You may have heard about it from your grandchildren? They may have ventured out not to be seen for hours on this new gaming, virtual treasure hunt! But while it feels as if it appeared from nowhere, Pokémon Go is painstakingly assembled from what came before it: an overnight success 20 years in the making.
“I love the game. I’m running around and playing it a lot. But it’s not like it came out of the blue,” says Dennis Crowley, whose life has been built around location-based games. As a technology graduate student at New York University’s Tisch School of the Arts interactive telecommunications programme in 2004, he built Pac-Manhattan, a real-life version of the Pac-Man arcade game on the streets of Manhattan. From there, he created location-based games including ConQwest and Dodgeball before co-founding Foursquare – a game-type app that lets users check in to locations to earn points and meet friends – in 2009.
Crowley points out that much of the game’s success rests on the longevity of Pokémon itself. Originally a pair of Game Boy games released in Japan by in February 1996, in early Pokémon a player travelled through the region of Kanto attempting to capture 150 of the titular creatures and train them to battle the Elite Four and become the champion of the region.
By the time the games hit Europe in 1999, they had extended into comics, cartoons and a trading card game, the last of which was arguably more popular at its peak than the Game Boy games themselves.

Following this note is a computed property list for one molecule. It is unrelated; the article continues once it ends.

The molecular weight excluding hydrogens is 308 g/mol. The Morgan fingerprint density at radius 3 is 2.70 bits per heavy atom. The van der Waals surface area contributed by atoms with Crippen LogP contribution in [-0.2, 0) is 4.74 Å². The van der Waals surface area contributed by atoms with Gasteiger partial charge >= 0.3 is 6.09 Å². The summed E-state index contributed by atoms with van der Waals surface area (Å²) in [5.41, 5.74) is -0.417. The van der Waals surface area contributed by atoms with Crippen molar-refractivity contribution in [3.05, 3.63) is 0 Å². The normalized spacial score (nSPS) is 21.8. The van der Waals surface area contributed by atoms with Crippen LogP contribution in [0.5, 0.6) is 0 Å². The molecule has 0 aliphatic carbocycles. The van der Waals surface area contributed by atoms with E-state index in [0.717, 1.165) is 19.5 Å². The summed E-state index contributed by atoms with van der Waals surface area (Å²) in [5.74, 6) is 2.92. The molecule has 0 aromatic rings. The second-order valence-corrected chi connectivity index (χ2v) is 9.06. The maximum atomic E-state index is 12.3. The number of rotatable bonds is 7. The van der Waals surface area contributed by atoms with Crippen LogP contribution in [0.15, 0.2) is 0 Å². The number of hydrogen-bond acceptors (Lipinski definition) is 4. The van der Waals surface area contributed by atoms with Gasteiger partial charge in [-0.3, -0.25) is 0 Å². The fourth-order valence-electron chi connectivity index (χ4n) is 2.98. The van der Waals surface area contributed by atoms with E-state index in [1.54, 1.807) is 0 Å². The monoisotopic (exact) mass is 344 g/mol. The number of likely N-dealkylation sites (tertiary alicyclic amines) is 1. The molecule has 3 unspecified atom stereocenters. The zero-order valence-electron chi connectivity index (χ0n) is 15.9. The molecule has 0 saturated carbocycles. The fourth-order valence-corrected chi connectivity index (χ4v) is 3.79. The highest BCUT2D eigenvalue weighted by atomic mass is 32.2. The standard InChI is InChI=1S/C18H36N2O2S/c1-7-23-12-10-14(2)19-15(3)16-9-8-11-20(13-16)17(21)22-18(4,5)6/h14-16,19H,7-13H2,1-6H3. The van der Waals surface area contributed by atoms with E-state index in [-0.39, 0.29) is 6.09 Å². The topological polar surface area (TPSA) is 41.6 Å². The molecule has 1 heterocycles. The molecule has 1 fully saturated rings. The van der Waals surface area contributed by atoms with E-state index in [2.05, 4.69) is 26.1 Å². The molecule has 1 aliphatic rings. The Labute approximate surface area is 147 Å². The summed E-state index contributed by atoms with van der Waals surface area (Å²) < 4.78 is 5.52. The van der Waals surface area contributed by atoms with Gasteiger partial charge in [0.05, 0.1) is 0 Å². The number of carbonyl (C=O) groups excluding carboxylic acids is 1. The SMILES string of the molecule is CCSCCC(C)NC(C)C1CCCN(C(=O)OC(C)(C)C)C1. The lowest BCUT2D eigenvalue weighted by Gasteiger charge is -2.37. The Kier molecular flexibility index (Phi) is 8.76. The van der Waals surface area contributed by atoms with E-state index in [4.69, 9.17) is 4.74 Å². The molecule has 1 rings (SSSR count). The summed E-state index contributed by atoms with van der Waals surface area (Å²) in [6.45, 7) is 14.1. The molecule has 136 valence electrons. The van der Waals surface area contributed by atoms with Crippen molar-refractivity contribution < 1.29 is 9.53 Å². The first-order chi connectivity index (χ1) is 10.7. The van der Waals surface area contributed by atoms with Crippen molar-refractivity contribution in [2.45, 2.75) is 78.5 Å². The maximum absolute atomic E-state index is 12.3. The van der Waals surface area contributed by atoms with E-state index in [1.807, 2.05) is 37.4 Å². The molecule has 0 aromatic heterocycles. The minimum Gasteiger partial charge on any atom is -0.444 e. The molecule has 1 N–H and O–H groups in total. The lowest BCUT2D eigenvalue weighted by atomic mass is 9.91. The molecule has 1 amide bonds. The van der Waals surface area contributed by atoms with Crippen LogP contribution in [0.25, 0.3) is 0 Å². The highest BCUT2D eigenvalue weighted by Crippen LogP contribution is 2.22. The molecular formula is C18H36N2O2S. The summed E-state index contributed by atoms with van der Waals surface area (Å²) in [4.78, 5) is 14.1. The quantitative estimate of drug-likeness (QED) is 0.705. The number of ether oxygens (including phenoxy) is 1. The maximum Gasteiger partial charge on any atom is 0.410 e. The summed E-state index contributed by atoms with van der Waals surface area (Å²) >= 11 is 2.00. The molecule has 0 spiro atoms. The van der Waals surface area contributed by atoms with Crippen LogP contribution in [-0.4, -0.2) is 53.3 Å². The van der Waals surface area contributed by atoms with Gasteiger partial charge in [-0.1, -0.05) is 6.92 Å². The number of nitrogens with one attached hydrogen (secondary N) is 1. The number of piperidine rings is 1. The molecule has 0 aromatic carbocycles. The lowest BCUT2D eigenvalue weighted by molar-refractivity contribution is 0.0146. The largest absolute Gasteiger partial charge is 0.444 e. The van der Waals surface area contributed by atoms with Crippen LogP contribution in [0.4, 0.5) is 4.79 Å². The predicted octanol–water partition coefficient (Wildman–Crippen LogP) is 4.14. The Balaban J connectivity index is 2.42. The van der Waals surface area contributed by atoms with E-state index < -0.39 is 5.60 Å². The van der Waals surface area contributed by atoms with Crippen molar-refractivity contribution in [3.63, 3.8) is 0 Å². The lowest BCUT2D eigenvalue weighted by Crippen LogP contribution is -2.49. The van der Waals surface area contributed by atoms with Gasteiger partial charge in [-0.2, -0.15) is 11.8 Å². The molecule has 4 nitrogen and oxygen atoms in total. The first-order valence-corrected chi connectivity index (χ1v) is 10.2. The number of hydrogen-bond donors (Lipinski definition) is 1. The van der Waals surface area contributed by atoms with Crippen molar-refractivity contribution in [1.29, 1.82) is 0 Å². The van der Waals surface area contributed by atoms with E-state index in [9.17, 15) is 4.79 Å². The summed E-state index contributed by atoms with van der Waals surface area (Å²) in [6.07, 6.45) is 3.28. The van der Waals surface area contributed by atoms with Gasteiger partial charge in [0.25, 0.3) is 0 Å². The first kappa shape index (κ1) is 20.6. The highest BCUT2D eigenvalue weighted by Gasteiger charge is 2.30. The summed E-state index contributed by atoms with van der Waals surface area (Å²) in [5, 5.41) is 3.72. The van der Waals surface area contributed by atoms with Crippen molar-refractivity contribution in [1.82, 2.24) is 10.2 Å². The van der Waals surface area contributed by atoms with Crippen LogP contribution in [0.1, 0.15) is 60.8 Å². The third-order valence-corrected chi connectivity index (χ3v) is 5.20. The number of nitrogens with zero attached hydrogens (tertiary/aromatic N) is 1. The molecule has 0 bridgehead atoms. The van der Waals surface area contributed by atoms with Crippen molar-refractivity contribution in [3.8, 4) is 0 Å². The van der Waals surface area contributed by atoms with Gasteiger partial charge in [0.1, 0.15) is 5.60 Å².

Eventually, the Pokémon craze died down, at least in the west, but the series never went away. Pikachu, the “electric mouse” Pokémon that has become the game’s mascot, has remained recognisable worldwide, and the main game series, still one of Nintendo’s top sellers, is entering its seventh generation.
At the same time, a Google subsidiary called Niantic was building its own, much smaller fanbase. Created from the remnants of an acquired mapping firm called Keyhole, which had built what became Google Earth, Niantic’s first major product was Ingress: a location-based social game in which players compete for control of points located at physical landmarks in their neighbourhood while increasing their own power in the conflict by tapping into minor landmarks as they play.
If it sounds familiar, that’s because Pokémon Go is almost totally based on Ingress. Niantic gained independence from Google in August 2015, a move that freed it to seek commercial partners for future projects, and the first one, with the Pokémon Company and Nintendo, was a winner. Crowley points out that the familiarity to millions was key: “I don’t know it would have worked if someone made up characters and called it something crazy.”